This article brings up some cautions about how we express our empathy when people are in crises.
You will hear the phrase “I know how you feel” perhaps thousands of times in your lifetime. The truth is that other people can never fully feel your pain.
They may be able to approximate it based on their own experiences. They may be able to logically deduce how you feel by extrapolating the situation, how you look, and the things you say, but they can never fully experience what you are going through.
Far better to say something like, “I can’t imagine how difficult that must be for you.” Since you cannot put yourself fully in the other person’s shoes, why utter banal phrases that make it seem like you can?
I will direct this article mostly to what is called “Professional Hurt” which is a term I learned recently from Dr. Ruby Brown from Jamaica, who coined the phrase. I met Ruby while speaking at the Caribbean Leadership Program in Trinidad.
She wrote her dissertation on the topic of Professional Hurt, which is when a person in a professional setting is abused somehow by managers or circumstances beyond control.
Professional Hurt also would occur when a person gets demoted or is fired. It may be the result of being passed over for a promotion or being marginalized in any number of ways.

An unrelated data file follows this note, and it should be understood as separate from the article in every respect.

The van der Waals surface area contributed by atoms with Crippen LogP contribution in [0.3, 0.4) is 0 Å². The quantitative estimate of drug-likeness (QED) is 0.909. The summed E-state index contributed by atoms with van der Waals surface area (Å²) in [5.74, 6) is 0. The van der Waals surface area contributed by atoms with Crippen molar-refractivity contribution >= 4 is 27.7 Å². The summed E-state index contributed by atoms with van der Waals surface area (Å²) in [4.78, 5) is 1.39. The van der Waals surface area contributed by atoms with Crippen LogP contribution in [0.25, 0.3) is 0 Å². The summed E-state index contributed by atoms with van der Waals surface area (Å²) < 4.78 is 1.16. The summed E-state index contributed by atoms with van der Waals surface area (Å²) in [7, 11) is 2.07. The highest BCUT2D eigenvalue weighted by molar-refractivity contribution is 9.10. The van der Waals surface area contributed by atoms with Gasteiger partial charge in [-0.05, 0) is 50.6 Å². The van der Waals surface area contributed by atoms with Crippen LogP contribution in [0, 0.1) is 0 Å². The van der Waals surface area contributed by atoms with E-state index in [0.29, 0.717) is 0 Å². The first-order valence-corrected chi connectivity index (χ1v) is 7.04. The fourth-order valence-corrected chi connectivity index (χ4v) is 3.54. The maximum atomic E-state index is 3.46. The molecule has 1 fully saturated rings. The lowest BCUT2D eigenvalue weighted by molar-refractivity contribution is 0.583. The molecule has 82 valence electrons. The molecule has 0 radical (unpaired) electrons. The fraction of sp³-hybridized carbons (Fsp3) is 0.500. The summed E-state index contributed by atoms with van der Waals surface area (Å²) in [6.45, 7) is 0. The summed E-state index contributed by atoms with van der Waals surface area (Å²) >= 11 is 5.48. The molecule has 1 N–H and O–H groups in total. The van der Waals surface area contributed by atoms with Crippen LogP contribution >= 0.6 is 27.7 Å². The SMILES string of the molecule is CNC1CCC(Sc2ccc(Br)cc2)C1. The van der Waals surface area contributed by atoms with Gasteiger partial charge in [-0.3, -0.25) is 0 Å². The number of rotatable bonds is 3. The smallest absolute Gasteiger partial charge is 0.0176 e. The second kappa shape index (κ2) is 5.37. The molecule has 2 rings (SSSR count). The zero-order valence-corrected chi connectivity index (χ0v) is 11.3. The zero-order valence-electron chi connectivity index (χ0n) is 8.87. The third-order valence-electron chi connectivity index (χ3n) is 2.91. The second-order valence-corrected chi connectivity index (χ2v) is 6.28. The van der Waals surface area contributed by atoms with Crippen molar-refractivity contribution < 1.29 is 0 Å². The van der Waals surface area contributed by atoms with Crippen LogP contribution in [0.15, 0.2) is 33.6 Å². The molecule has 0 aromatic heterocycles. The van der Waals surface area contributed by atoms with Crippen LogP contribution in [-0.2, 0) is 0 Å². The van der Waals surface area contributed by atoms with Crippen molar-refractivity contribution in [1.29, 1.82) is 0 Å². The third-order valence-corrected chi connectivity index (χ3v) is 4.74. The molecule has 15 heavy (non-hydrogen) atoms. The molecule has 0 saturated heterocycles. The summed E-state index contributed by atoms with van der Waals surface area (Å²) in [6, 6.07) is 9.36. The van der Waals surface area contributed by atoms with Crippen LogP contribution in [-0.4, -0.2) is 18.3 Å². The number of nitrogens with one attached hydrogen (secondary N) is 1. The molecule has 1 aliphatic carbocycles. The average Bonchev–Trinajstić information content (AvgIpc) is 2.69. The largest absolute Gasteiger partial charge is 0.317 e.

When someone else is hurting, spend more time listening to the person. Avoid the temptation to say, “Oh that is just like how I felt last year when I was not given the raise they promised me.” That is not going to make the other person feel any better.
Listening to stories of people who are worse off or have had the same problem does not relieve the person’s pain today.
Rather, ask thoughtful questions if the person wants to talk or just be present if the person is in shock or unable to verbalize the pain.
Body language is particularly important when dealing with another person who is in a crisis. You can show that you care more with your eyes and facial expression than you can with a constant stream of babble. Just listening and nodding may be the best thing you can do for the other person at that moment.
Logic is not a good approach. You may be tempted to cheer the person up by saying, “These things don’t last forever; you’ll be feeling better soon.” Not only does that kind of approach backfire, it can belittle the person who is suffering to imply that time alone will heal the wounds.
Try to avoid hackneyed expressions that are commonly used in the working world. If your friend has just been fired, don’t tell him, “Whenever one door is closed, another will open.”
Do not try to cheer him up with “Nobody likes working for that jerk anyway.” Shut your trap and take your cues from the person who is hurting.
Let your presence and body language do the talking for you. If it seems the other person is in need of a steady stream of words from someone, then you can perhaps help with phrases like, “you’re strong enough to overcome this,” or “what would you like to happen now,” but the laconic approach is usually superior.
Do not recount how your neighbor had the same situation and ended up with a big promotion. All those kinds of phrases may make you feel like you are helping, but in reality little real comfort is coming through the overused phrases or comparisons.
Above all, recognize that you do not know how the other person is feeling and the best thing you can do is admit that. Show your love and feeling by avoiding the typical mistakes made by well intended people who were never offered a course in EMP-101 in school.